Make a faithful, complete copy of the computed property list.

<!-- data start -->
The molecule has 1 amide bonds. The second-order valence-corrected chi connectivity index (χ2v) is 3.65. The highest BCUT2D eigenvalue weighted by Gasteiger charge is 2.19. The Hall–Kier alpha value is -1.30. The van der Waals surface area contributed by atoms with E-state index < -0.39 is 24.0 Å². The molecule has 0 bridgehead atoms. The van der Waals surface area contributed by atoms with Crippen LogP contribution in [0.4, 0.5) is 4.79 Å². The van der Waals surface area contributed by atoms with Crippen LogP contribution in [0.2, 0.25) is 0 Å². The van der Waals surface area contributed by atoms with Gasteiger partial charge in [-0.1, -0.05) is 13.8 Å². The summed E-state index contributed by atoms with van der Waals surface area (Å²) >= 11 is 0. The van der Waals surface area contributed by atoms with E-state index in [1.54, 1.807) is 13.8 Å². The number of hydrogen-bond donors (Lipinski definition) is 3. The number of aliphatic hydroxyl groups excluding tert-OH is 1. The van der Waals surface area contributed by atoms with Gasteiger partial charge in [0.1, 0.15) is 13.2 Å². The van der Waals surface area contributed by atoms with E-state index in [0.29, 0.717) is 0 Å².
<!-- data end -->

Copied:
The molecule has 1 amide bonds. The second-order valence-corrected chi connectivity index (χ2v) is 3.65. The highest BCUT2D eigenvalue weighted by Gasteiger charge is 2.19. The Hall–Kier alpha value is -1.30. The van der Waals surface area contributed by atoms with E-state index < -0.39 is 24.0 Å². The molecule has 0 bridgehead atoms. The van der Waals surface area contributed by atoms with Crippen LogP contribution in [0.4, 0.5) is 4.79 Å². The van der Waals surface area contributed by atoms with Crippen LogP contribution in [0.2, 0.25) is 0 Å². The van der Waals surface area contributed by atoms with Gasteiger partial charge in [-0.1, -0.05) is 13.8 Å². The summed E-state index contributed by atoms with van der Waals surface area (Å²) >= 11 is 0. The van der Waals surface area contributed by atoms with E-state index in [1.54, 1.807) is 13.8 Å². The number of hydrogen-bond donors (Lipinski definition) is 3. The number of aliphatic hydroxyl groups excluding tert-OH is 1. The van der Waals surface area contributed by atoms with Gasteiger partial charge in [0.1, 0.15) is 13.2 Å². The van der Waals surface area contributed by atoms with E-state index in [0.29, 0.717) is 0 Å².